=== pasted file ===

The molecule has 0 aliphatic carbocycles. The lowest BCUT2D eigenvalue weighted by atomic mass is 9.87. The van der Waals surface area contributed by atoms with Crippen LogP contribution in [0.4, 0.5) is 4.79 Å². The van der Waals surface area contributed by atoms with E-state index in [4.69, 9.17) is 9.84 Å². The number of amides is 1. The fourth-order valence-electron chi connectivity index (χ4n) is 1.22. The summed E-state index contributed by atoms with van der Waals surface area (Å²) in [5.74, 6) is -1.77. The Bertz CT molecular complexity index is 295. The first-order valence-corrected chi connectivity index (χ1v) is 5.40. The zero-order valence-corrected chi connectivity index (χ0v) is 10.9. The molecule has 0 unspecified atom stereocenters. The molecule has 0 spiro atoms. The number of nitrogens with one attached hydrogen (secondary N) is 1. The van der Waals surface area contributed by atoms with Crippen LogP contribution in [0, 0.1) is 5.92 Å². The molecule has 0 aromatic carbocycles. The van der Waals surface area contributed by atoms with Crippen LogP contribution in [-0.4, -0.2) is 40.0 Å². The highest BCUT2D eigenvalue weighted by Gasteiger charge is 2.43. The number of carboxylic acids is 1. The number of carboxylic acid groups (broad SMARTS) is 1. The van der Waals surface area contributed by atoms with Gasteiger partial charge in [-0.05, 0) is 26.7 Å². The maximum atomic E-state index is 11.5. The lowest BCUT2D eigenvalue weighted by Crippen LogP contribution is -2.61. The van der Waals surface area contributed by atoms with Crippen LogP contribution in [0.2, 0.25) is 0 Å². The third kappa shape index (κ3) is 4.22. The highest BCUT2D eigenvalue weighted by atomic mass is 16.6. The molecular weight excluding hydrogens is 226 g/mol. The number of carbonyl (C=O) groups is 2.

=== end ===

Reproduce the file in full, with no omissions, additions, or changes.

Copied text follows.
The molecule has 0 aliphatic carbocycles. The lowest BCUT2D eigenvalue weighted by atomic mass is 9.87. The van der Waals surface area contributed by atoms with Crippen LogP contribution in [0.4, 0.5) is 4.79 Å². The van der Waals surface area contributed by atoms with E-state index in [4.69, 9.17) is 9.84 Å². The number of amides is 1. The fourth-order valence-electron chi connectivity index (χ4n) is 1.22. The summed E-state index contributed by atoms with van der Waals surface area (Å²) in [5.74, 6) is -1.77. The Bertz CT molecular complexity index is 295. The first-order valence-corrected chi connectivity index (χ1v) is 5.40. The zero-order valence-corrected chi connectivity index (χ0v) is 10.9. The molecule has 0 unspecified atom stereocenters. The molecule has 0 spiro atoms. The number of nitrogens with one attached hydrogen (secondary N) is 1. The van der Waals surface area contributed by atoms with Crippen LogP contribution in [0, 0.1) is 5.92 Å². The molecule has 0 aromatic carbocycles. The van der Waals surface area contributed by atoms with Crippen LogP contribution in [-0.4, -0.2) is 40.0 Å². The highest BCUT2D eigenvalue weighted by Gasteiger charge is 2.43. The number of carboxylic acids is 1. The number of carboxylic acid groups (broad SMARTS) is 1. The van der Waals surface area contributed by atoms with Gasteiger partial charge in [-0.05, 0) is 26.7 Å². The maximum atomic E-state index is 11.5. The lowest BCUT2D eigenvalue weighted by Crippen LogP contribution is -2.61. The van der Waals surface area contributed by atoms with Crippen LogP contribution in [0.2, 0.25) is 0 Å². The third kappa shape index (κ3) is 4.22. The highest BCUT2D eigenvalue weighted by atomic mass is 16.6. The molecular weight excluding hydrogens is 226 g/mol. The number of carbonyl (C=O) groups is 2.